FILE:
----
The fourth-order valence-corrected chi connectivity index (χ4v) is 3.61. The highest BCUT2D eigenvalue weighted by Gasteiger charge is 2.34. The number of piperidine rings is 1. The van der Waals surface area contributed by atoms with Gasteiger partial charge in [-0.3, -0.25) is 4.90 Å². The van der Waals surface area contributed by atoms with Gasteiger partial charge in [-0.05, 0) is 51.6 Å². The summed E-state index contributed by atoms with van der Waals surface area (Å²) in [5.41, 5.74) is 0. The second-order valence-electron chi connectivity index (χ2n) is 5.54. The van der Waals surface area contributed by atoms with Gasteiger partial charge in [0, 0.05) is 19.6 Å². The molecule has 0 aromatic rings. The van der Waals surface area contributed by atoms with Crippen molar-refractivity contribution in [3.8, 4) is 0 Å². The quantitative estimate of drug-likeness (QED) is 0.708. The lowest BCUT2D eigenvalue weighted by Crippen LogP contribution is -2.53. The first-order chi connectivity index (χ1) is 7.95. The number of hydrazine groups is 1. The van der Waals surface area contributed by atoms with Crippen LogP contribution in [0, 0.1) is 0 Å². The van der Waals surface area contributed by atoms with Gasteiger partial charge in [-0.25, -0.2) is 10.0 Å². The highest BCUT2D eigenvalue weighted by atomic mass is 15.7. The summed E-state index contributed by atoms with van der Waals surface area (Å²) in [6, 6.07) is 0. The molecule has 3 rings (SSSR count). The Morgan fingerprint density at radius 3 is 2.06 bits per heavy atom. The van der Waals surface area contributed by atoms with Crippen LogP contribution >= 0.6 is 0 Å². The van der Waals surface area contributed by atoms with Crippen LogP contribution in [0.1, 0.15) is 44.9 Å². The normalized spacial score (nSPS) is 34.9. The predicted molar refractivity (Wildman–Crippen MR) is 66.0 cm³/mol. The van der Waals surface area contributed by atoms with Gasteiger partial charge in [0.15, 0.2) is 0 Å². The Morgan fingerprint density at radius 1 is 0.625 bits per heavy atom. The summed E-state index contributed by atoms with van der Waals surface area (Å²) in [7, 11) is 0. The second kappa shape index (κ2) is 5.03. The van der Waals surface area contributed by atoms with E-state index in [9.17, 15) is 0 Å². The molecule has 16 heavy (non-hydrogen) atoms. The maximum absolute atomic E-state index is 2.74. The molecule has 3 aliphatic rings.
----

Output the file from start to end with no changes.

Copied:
The fourth-order valence-corrected chi connectivity index (χ4v) is 3.61. The highest BCUT2D eigenvalue weighted by Gasteiger charge is 2.34. The number of piperidine rings is 1. The van der Waals surface area contributed by atoms with Gasteiger partial charge in [-0.3, -0.25) is 4.90 Å². The van der Waals surface area contributed by atoms with Gasteiger partial charge in [-0.05, 0) is 51.6 Å². The summed E-state index contributed by atoms with van der Waals surface area (Å²) in [5.41, 5.74) is 0. The second-order valence-electron chi connectivity index (χ2n) is 5.54. The van der Waals surface area contributed by atoms with Gasteiger partial charge in [0, 0.05) is 19.6 Å². The molecule has 0 aromatic rings. The van der Waals surface area contributed by atoms with Crippen molar-refractivity contribution in [3.8, 4) is 0 Å². The quantitative estimate of drug-likeness (QED) is 0.708. The lowest BCUT2D eigenvalue weighted by Crippen LogP contribution is -2.53. The first-order chi connectivity index (χ1) is 7.95. The number of hydrazine groups is 1. The van der Waals surface area contributed by atoms with Crippen LogP contribution in [0, 0.1) is 0 Å². The van der Waals surface area contributed by atoms with Gasteiger partial charge in [-0.25, -0.2) is 10.0 Å². The highest BCUT2D eigenvalue weighted by atomic mass is 15.7. The summed E-state index contributed by atoms with van der Waals surface area (Å²) in [6, 6.07) is 0. The molecule has 3 rings (SSSR count). The Morgan fingerprint density at radius 3 is 2.06 bits per heavy atom. The van der Waals surface area contributed by atoms with Crippen LogP contribution >= 0.6 is 0 Å². The van der Waals surface area contributed by atoms with Crippen LogP contribution in [0.1, 0.15) is 44.9 Å². The normalized spacial score (nSPS) is 34.9. The predicted molar refractivity (Wildman–Crippen MR) is 66.0 cm³/mol. The van der Waals surface area contributed by atoms with Gasteiger partial charge in [0.15, 0.2) is 0 Å². The Morgan fingerprint density at radius 1 is 0.625 bits per heavy atom. The summed E-state index contributed by atoms with van der Waals surface area (Å²) in [7, 11) is 0. The second kappa shape index (κ2) is 5.03. The van der Waals surface area contributed by atoms with E-state index in [9.17, 15) is 0 Å². The molecule has 16 heavy (non-hydrogen) atoms. The maximum absolute atomic E-state index is 2.74. The molecule has 3 aliphatic rings.